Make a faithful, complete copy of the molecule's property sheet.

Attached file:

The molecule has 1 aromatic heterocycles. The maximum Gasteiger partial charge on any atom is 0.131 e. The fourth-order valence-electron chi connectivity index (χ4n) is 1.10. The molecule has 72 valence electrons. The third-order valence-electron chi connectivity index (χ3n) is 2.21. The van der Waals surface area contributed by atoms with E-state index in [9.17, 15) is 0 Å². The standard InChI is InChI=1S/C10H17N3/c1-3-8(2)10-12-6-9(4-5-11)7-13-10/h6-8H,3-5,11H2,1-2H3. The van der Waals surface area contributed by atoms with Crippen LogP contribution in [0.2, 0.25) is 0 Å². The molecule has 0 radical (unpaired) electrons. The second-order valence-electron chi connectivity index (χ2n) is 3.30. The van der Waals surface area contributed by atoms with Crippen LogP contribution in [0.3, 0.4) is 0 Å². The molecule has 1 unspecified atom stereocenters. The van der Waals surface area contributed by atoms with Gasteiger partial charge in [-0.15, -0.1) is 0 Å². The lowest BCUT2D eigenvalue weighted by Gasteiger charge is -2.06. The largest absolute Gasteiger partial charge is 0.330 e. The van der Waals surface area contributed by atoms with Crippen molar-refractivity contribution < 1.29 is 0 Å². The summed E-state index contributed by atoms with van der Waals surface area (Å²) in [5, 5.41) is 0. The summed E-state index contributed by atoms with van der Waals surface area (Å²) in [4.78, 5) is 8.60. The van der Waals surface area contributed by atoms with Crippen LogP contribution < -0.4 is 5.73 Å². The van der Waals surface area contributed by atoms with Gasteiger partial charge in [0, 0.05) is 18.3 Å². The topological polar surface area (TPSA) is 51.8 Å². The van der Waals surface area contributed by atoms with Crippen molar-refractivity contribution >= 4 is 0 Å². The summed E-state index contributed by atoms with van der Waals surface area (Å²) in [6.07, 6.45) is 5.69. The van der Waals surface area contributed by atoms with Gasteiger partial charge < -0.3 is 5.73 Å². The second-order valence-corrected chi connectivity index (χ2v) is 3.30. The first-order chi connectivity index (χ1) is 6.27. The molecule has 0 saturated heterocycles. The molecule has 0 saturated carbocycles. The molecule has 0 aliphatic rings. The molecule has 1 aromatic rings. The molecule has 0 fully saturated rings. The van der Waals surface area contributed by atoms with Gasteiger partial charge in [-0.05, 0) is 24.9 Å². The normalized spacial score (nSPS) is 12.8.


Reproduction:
The molecule has 1 aromatic heterocycles. The maximum Gasteiger partial charge on any atom is 0.131 e. The fourth-order valence-electron chi connectivity index (χ4n) is 1.10. The molecule has 72 valence electrons. The third-order valence-electron chi connectivity index (χ3n) is 2.21. The van der Waals surface area contributed by atoms with E-state index in [9.17, 15) is 0 Å². The standard InChI is InChI=1S/C10H17N3/c1-3-8(2)10-12-6-9(4-5-11)7-13-10/h6-8H,3-5,11H2,1-2H3. The van der Waals surface area contributed by atoms with Crippen LogP contribution in [0.2, 0.25) is 0 Å². The molecule has 0 radical (unpaired) electrons. The second-order valence-electron chi connectivity index (χ2n) is 3.30. The van der Waals surface area contributed by atoms with Crippen LogP contribution in [0.3, 0.4) is 0 Å². The molecule has 1 unspecified atom stereocenters. The van der Waals surface area contributed by atoms with Gasteiger partial charge in [-0.15, -0.1) is 0 Å². The lowest BCUT2D eigenvalue weighted by Gasteiger charge is -2.06. The largest absolute Gasteiger partial charge is 0.330 e. The van der Waals surface area contributed by atoms with Crippen molar-refractivity contribution < 1.29 is 0 Å². The summed E-state index contributed by atoms with van der Waals surface area (Å²) in [5, 5.41) is 0. The summed E-state index contributed by atoms with van der Waals surface area (Å²) in [4.78, 5) is 8.60. The van der Waals surface area contributed by atoms with Crippen LogP contribution < -0.4 is 5.73 Å². The van der Waals surface area contributed by atoms with Gasteiger partial charge in [0, 0.05) is 18.3 Å². The topological polar surface area (TPSA) is 51.8 Å². The van der Waals surface area contributed by atoms with Crippen molar-refractivity contribution >= 4 is 0 Å². The summed E-state index contributed by atoms with van der Waals surface area (Å²) in [6.07, 6.45) is 5.69. The van der Waals surface area contributed by atoms with Gasteiger partial charge < -0.3 is 5.73 Å². The second-order valence-corrected chi connectivity index (χ2v) is 3.30. The first-order chi connectivity index (χ1) is 6.27. The molecule has 0 saturated heterocycles. The molecule has 0 saturated carbocycles. The molecule has 0 aliphatic rings. The molecule has 1 aromatic rings. The molecule has 0 fully saturated rings. The van der Waals surface area contributed by atoms with Gasteiger partial charge in [-0.05, 0) is 24.9 Å². The normalized spacial score (nSPS) is 12.8.